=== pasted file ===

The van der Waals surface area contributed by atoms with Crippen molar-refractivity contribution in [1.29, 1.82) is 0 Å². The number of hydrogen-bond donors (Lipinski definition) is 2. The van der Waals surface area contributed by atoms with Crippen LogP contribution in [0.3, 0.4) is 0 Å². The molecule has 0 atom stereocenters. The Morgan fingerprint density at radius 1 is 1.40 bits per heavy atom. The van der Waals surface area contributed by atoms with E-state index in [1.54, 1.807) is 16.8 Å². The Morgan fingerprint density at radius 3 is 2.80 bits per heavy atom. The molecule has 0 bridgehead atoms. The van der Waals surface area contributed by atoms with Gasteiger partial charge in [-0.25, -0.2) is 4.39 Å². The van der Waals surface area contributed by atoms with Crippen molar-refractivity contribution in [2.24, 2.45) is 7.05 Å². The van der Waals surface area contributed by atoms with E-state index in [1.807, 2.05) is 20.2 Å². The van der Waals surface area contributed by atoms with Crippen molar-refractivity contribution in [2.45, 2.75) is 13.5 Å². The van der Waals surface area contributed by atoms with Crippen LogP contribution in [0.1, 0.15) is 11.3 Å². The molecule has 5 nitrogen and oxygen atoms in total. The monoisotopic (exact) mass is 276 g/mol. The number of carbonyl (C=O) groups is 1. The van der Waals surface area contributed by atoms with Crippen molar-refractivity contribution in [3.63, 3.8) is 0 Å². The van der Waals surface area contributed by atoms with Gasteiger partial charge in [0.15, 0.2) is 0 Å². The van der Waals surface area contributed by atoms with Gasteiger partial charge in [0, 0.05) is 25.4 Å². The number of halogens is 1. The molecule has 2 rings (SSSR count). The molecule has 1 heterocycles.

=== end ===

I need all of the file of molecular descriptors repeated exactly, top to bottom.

The van der Waals surface area contributed by atoms with Crippen molar-refractivity contribution in [1.29, 1.82) is 0 Å². The number of hydrogen-bond donors (Lipinski definition) is 2. The van der Waals surface area contributed by atoms with Crippen LogP contribution in [0.3, 0.4) is 0 Å². The molecule has 0 atom stereocenters. The Morgan fingerprint density at radius 1 is 1.40 bits per heavy atom. The van der Waals surface area contributed by atoms with E-state index in [1.54, 1.807) is 16.8 Å². The Morgan fingerprint density at radius 3 is 2.80 bits per heavy atom. The molecule has 0 bridgehead atoms. The van der Waals surface area contributed by atoms with Gasteiger partial charge in [-0.25, -0.2) is 4.39 Å². The van der Waals surface area contributed by atoms with Crippen molar-refractivity contribution in [2.24, 2.45) is 7.05 Å². The van der Waals surface area contributed by atoms with E-state index in [1.807, 2.05) is 20.2 Å². The van der Waals surface area contributed by atoms with Crippen molar-refractivity contribution in [2.45, 2.75) is 13.5 Å². The van der Waals surface area contributed by atoms with Crippen LogP contribution in [0.1, 0.15) is 11.3 Å². The molecule has 5 nitrogen and oxygen atoms in total. The monoisotopic (exact) mass is 276 g/mol. The number of carbonyl (C=O) groups is 1. The van der Waals surface area contributed by atoms with Crippen molar-refractivity contribution in [3.63, 3.8) is 0 Å². The van der Waals surface area contributed by atoms with Gasteiger partial charge in [0.15, 0.2) is 0 Å². The van der Waals surface area contributed by atoms with Gasteiger partial charge in [0, 0.05) is 25.4 Å². The number of halogens is 1. The molecule has 2 rings (SSSR count). The molecule has 1 heterocycles.